Government advisors take aim at buildings and transport

The government’s independent climate change watchdog has warned it must take immediate action to tackle buildings and transport emissions or “risk a poor deal for the public in the next decade”.

In its latest annual progress report, the Committee on Climate Change (CCC) said good progress in tackling greenhouse gas emissions from electricity was masking significant failures elsewhere in the economy.

Overall, total emissions in the UK are 43 per cent lower than in 1990, but most of this reduction has come from the energy sector as renewable sources have replaced coal power. 

In fact, this year emissions from buildings and industry have slightly increased, while transport has now overtaken energy as the biggest emitter of greenhouse gases - emissions here have increased by 4 per cent in the last five years.  

‘Off track’

Lord Deben, CCC chairman, said: “Although the UK seeks to lead the world in tackling climate change, the fact is that we’re off track to meet our own emissions targets in the 2020s and 2030s. 

“We recognise that over the last ten years, the government has shown it has the know-how and commitment to drive down UK emissions in the electricity sector by acting early and consistently.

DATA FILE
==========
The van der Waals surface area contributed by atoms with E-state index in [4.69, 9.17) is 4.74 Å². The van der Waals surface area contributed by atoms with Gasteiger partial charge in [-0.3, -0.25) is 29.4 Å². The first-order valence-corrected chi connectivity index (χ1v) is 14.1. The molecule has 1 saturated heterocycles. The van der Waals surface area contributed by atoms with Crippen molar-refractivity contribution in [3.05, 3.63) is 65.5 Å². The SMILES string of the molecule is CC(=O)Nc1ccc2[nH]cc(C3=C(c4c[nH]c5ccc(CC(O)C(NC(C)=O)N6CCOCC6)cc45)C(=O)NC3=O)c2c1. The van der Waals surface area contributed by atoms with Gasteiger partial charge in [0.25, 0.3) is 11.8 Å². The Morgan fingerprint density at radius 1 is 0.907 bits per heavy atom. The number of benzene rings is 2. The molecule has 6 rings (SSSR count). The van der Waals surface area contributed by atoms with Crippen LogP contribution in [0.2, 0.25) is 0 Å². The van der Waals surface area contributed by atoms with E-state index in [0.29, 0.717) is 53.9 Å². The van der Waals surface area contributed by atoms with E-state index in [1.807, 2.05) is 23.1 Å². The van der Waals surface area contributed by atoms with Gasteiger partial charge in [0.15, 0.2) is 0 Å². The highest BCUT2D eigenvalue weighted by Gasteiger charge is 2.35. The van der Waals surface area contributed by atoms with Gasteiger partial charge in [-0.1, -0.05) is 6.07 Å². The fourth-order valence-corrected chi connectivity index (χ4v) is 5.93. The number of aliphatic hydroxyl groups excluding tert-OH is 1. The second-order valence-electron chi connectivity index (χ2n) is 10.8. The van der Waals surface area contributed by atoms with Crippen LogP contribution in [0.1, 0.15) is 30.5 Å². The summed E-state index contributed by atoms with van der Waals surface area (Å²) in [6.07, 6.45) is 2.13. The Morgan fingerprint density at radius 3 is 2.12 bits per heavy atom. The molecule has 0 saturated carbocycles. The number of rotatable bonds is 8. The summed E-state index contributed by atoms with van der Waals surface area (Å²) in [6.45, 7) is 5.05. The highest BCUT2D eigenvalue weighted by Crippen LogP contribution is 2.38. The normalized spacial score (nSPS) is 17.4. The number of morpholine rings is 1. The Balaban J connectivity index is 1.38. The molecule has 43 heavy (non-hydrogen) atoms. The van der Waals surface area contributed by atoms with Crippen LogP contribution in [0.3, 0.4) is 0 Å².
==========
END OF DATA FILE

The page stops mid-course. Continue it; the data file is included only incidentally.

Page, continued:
“We now have to ensure that the government learns from this experience and presents a programme to tackle emissions right across the economy, including in buildings, transport and agriculture.”

Industries under fire

Lord Deben took particular aim at the construction and car industries, saying that the housing sector “should be ashamed of itself” for not building low impact homes.

“If you don’t produce a properly insulated home, you put a burden on the purchaser, and the next purchaser, for the rest of time in terms of their bills.”

Pointing to the dieselgate’ scandal, he also said the automotive sector was “not an industry which has covered itself in glory” and supported recent calls from city leaders to push forward plans to ban petrol and diesel cars to 2030



Posted under Climate Change and What it Means to You and Environmental Regulations and Legislation on 11 July 2018